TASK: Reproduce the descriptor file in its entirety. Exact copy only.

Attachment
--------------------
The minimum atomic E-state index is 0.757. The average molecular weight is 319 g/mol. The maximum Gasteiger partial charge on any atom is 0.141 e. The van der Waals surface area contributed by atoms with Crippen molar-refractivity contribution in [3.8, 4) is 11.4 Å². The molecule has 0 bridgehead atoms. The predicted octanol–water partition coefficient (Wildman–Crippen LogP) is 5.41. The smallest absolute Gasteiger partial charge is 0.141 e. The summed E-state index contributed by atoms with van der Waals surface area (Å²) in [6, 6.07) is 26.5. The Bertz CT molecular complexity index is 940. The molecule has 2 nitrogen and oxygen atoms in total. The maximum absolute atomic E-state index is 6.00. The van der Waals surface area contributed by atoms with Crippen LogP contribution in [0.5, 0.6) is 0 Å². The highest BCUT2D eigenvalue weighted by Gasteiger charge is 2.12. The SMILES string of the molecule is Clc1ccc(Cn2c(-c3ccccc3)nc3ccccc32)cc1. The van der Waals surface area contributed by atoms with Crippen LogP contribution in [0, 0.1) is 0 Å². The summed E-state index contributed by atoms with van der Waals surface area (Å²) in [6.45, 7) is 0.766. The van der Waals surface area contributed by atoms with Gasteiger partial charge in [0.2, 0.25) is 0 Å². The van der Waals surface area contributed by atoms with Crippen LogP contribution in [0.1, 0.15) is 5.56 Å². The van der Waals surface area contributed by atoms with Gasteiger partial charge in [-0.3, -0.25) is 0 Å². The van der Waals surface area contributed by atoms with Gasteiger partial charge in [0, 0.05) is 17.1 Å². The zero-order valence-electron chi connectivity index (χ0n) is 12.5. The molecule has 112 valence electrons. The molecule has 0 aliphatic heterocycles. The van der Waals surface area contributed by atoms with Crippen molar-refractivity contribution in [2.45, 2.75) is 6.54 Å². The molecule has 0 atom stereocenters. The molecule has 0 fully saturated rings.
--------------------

The minimum atomic E-state index is 0.757. The average molecular weight is 319 g/mol. The maximum Gasteiger partial charge on any atom is 0.141 e. The van der Waals surface area contributed by atoms with Crippen molar-refractivity contribution in [3.8, 4) is 11.4 Å². The molecule has 0 bridgehead atoms. The predicted octanol–water partition coefficient (Wildman–Crippen LogP) is 5.41. The smallest absolute Gasteiger partial charge is 0.141 e. The summed E-state index contributed by atoms with van der Waals surface area (Å²) in [6, 6.07) is 26.5. The Bertz CT molecular complexity index is 940. The molecule has 2 nitrogen and oxygen atoms in total. The maximum absolute atomic E-state index is 6.00. The van der Waals surface area contributed by atoms with Crippen LogP contribution in [0.5, 0.6) is 0 Å². The highest BCUT2D eigenvalue weighted by Gasteiger charge is 2.12. The SMILES string of the molecule is Clc1ccc(Cn2c(-c3ccccc3)nc3ccccc32)cc1. The van der Waals surface area contributed by atoms with Crippen LogP contribution in [0, 0.1) is 0 Å². The summed E-state index contributed by atoms with van der Waals surface area (Å²) in [6.45, 7) is 0.766. The van der Waals surface area contributed by atoms with Gasteiger partial charge in [0.2, 0.25) is 0 Å². The van der Waals surface area contributed by atoms with Crippen LogP contribution in [0.1, 0.15) is 5.56 Å². The van der Waals surface area contributed by atoms with Gasteiger partial charge in [-0.3, -0.25) is 0 Å². The van der Waals surface area contributed by atoms with Gasteiger partial charge in [0, 0.05) is 17.1 Å². The zero-order valence-electron chi connectivity index (χ0n) is 12.5. The molecule has 112 valence electrons. The molecule has 0 aliphatic heterocycles. The van der Waals surface area contributed by atoms with Crippen molar-refractivity contribution in [2.45, 2.75) is 6.54 Å². The molecule has 0 atom stereocenters. The molecule has 0 fully saturated rings.